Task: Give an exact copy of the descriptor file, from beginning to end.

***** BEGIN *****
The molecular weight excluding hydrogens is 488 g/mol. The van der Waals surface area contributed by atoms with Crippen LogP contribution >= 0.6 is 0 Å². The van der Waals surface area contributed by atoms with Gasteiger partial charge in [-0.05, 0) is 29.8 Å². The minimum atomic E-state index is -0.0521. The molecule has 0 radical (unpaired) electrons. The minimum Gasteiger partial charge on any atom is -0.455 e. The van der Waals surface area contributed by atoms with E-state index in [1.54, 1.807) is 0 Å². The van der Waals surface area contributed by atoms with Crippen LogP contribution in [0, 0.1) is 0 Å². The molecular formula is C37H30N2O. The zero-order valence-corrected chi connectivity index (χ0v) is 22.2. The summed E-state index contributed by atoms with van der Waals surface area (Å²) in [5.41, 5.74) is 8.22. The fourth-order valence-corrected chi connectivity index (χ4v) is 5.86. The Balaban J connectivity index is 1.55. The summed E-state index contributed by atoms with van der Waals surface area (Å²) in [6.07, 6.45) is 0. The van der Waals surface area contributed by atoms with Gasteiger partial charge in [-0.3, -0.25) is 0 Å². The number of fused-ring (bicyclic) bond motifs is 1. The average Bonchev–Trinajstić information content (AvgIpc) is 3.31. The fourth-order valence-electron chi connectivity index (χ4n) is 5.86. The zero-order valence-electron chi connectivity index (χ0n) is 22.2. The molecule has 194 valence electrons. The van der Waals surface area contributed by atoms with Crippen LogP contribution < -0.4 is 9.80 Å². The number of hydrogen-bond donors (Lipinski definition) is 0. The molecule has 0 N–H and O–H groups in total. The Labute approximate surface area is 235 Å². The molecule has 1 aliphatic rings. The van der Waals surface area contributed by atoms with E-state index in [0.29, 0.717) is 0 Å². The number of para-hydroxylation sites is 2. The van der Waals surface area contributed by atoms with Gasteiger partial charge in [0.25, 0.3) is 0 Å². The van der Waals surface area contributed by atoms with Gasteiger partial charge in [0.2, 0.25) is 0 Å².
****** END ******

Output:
The molecular weight excluding hydrogens is 488 g/mol. The van der Waals surface area contributed by atoms with Crippen LogP contribution >= 0.6 is 0 Å². The van der Waals surface area contributed by atoms with Gasteiger partial charge in [-0.05, 0) is 29.8 Å². The minimum atomic E-state index is -0.0521. The molecule has 0 radical (unpaired) electrons. The minimum Gasteiger partial charge on any atom is -0.455 e. The van der Waals surface area contributed by atoms with E-state index in [1.54, 1.807) is 0 Å². The van der Waals surface area contributed by atoms with Crippen LogP contribution in [0, 0.1) is 0 Å². The molecular formula is C37H30N2O. The zero-order valence-corrected chi connectivity index (χ0v) is 22.2. The summed E-state index contributed by atoms with van der Waals surface area (Å²) in [5.41, 5.74) is 8.22. The fourth-order valence-corrected chi connectivity index (χ4v) is 5.86. The Balaban J connectivity index is 1.55. The summed E-state index contributed by atoms with van der Waals surface area (Å²) in [6.07, 6.45) is 0. The van der Waals surface area contributed by atoms with Gasteiger partial charge in [-0.3, -0.25) is 0 Å². The number of fused-ring (bicyclic) bond motifs is 1. The average Bonchev–Trinajstić information content (AvgIpc) is 3.31. The fourth-order valence-electron chi connectivity index (χ4n) is 5.86. The zero-order valence-electron chi connectivity index (χ0n) is 22.2. The molecule has 194 valence electrons. The van der Waals surface area contributed by atoms with Crippen LogP contribution < -0.4 is 9.80 Å². The number of hydrogen-bond donors (Lipinski definition) is 0. The molecule has 0 N–H and O–H groups in total. The Labute approximate surface area is 235 Å². The molecule has 1 aliphatic rings. The van der Waals surface area contributed by atoms with E-state index in [0.29, 0.717) is 0 Å². The number of para-hydroxylation sites is 2. The van der Waals surface area contributed by atoms with Gasteiger partial charge in [0.25, 0.3) is 0 Å². The van der Waals surface area contributed by atoms with Gasteiger partial charge in [0.2, 0.25) is 0 Å².